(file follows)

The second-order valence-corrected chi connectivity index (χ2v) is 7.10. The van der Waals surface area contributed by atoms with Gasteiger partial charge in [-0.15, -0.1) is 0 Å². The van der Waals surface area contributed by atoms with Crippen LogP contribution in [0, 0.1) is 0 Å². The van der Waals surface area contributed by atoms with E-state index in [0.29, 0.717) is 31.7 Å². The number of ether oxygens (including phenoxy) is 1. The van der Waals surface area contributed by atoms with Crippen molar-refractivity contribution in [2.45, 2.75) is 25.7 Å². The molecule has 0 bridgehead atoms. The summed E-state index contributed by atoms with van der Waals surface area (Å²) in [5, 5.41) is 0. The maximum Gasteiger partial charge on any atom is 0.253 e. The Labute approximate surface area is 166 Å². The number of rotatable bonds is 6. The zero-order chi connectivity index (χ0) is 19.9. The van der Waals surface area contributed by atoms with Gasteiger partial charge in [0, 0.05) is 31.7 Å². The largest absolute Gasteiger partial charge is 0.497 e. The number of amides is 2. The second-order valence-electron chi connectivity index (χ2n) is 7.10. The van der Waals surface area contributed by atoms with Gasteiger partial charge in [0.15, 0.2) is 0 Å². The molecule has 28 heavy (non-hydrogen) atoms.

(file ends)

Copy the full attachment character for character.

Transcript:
The second-order valence-corrected chi connectivity index (χ2v) is 7.10. The van der Waals surface area contributed by atoms with Gasteiger partial charge in [-0.15, -0.1) is 0 Å². The van der Waals surface area contributed by atoms with Crippen LogP contribution in [0, 0.1) is 0 Å². The van der Waals surface area contributed by atoms with E-state index in [0.29, 0.717) is 31.7 Å². The number of ether oxygens (including phenoxy) is 1. The van der Waals surface area contributed by atoms with Crippen molar-refractivity contribution in [2.45, 2.75) is 25.7 Å². The molecule has 0 bridgehead atoms. The summed E-state index contributed by atoms with van der Waals surface area (Å²) in [5, 5.41) is 0. The maximum Gasteiger partial charge on any atom is 0.253 e. The Labute approximate surface area is 166 Å². The number of rotatable bonds is 6. The zero-order chi connectivity index (χ0) is 19.9. The van der Waals surface area contributed by atoms with Gasteiger partial charge in [0, 0.05) is 31.7 Å². The largest absolute Gasteiger partial charge is 0.497 e. The number of amides is 2. The second-order valence-electron chi connectivity index (χ2n) is 7.10. The van der Waals surface area contributed by atoms with Gasteiger partial charge in [0.15, 0.2) is 0 Å². The molecule has 28 heavy (non-hydrogen) atoms.